As a senior in high school, I knew college applications were coming up and that everyone in my high school was expected to apply somewhere. I talked with my dad a little bit and he described his college search process: he picked a couple schools that were affordable and seemed okay academically, wrote a couple essays, applied, was accepted by a few, and went to one. No bells, no whistles, no stress.
So when I met with my school counselor and she expected me to have "a list of no more than 12 schools" ranked by difficulty to get in (‘Reach,’ ‘Comfort,’ and ‘Safety’) with a breakdown of application pieces and statistics for each one, I immediately felt underprepared. I hadn’t thought about which schools to attend; I had never cared about academic reputations or given any really serious thought into what I wanted to study in college, and all of a sudden it was all very REAL.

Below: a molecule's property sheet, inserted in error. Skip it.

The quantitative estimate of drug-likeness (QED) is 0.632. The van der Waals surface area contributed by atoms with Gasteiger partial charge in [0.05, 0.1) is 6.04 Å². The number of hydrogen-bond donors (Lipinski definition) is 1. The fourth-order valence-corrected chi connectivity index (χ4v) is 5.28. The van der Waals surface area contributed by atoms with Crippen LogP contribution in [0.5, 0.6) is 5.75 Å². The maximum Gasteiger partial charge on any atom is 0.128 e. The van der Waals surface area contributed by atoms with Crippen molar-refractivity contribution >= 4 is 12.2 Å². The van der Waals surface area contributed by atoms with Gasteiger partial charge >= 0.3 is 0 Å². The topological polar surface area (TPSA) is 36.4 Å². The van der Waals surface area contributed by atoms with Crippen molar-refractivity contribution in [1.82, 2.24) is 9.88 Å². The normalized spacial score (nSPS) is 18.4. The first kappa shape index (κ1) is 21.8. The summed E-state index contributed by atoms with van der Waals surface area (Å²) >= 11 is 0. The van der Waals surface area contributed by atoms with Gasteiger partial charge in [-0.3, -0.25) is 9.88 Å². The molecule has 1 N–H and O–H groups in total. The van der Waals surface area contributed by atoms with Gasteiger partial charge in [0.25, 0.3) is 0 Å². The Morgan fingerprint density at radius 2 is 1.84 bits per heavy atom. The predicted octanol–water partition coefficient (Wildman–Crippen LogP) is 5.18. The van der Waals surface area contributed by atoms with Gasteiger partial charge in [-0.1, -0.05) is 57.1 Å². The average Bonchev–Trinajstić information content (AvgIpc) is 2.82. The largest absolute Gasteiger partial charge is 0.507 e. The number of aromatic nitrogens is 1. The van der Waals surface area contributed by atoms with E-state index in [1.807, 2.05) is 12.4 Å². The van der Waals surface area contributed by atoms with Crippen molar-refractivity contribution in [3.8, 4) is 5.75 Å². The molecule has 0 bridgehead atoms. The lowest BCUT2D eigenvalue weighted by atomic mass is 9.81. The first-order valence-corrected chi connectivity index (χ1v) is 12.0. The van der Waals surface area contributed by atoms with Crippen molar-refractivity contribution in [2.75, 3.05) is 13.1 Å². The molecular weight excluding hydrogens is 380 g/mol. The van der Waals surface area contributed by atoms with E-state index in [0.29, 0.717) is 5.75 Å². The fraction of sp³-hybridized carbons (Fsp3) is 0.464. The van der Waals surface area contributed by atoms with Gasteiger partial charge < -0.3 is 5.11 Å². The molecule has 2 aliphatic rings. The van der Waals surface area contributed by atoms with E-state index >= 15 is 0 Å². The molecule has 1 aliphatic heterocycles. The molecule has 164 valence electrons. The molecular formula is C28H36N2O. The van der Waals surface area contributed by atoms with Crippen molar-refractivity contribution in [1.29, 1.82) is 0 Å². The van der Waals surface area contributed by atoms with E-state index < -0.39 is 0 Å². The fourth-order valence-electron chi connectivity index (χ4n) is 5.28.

I chose all my schools (including MIT) on a whim. I picked a variety of in-state and out-of-state schools to give myself the option to leave home if I was feeling brave. I looked into art schools and schools with forensic science programs and Ivy league schools mostly just because I had heard their names before. MIT ended up on my list because I read about the hacks and a couple of admissions blog posts—it seemed like a school with a sense of humor, and I liked that. I probably stumbled across College Confidential at some point and thought the idea of a bunch of competitive people swirling in an eddy of college-induced panic was stupid. I didn’t care about online rankings of “Top 100 Schools in the World” nor debates about Harvard vs. Yale nor application acceptance rates for any school. (Again, I’m not trying to insult you if you do/did participate in the College Confidential community or ravenously devour top school news articles. It just wasn’t my thing, and I really, really want to stress that it’s okay whether it is or isn’t your thing.)